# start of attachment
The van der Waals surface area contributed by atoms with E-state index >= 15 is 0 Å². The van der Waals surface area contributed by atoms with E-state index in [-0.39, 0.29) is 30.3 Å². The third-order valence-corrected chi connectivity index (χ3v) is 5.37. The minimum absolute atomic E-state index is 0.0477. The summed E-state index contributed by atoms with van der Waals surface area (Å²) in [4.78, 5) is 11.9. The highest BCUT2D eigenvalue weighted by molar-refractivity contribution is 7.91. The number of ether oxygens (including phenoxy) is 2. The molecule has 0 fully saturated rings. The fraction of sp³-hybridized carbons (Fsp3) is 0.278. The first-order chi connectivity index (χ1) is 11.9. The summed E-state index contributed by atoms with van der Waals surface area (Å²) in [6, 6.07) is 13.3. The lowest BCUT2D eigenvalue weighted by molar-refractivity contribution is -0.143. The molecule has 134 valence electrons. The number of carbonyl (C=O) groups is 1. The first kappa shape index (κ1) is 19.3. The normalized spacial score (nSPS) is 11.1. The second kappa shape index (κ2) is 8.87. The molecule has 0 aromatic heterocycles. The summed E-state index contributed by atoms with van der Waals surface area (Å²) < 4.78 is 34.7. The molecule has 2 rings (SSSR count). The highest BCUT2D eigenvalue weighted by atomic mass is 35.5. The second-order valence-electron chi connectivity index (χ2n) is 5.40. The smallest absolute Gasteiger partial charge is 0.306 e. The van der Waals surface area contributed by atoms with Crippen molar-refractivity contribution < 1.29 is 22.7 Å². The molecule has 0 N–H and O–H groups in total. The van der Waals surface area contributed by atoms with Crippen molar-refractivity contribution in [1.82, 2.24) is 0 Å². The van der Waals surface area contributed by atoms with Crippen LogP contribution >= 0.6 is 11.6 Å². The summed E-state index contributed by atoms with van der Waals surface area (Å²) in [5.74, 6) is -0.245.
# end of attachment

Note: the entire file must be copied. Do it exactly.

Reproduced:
The van der Waals surface area contributed by atoms with E-state index >= 15 is 0 Å². The van der Waals surface area contributed by atoms with E-state index in [-0.39, 0.29) is 30.3 Å². The third-order valence-corrected chi connectivity index (χ3v) is 5.37. The minimum absolute atomic E-state index is 0.0477. The summed E-state index contributed by atoms with van der Waals surface area (Å²) in [4.78, 5) is 11.9. The highest BCUT2D eigenvalue weighted by molar-refractivity contribution is 7.91. The number of ether oxygens (including phenoxy) is 2. The molecule has 0 fully saturated rings. The fraction of sp³-hybridized carbons (Fsp3) is 0.278. The first-order chi connectivity index (χ1) is 11.9. The summed E-state index contributed by atoms with van der Waals surface area (Å²) in [6, 6.07) is 13.3. The lowest BCUT2D eigenvalue weighted by molar-refractivity contribution is -0.143. The molecule has 134 valence electrons. The number of carbonyl (C=O) groups is 1. The first kappa shape index (κ1) is 19.3. The normalized spacial score (nSPS) is 11.1. The second kappa shape index (κ2) is 8.87. The molecule has 0 aromatic heterocycles. The summed E-state index contributed by atoms with van der Waals surface area (Å²) < 4.78 is 34.7. The molecule has 2 rings (SSSR count). The highest BCUT2D eigenvalue weighted by atomic mass is 35.5. The second-order valence-electron chi connectivity index (χ2n) is 5.40. The smallest absolute Gasteiger partial charge is 0.306 e. The van der Waals surface area contributed by atoms with Crippen molar-refractivity contribution < 1.29 is 22.7 Å². The molecule has 0 N–H and O–H groups in total. The van der Waals surface area contributed by atoms with Crippen molar-refractivity contribution in [1.82, 2.24) is 0 Å². The van der Waals surface area contributed by atoms with Crippen LogP contribution >= 0.6 is 11.6 Å². The summed E-state index contributed by atoms with van der Waals surface area (Å²) in [5.74, 6) is -0.245.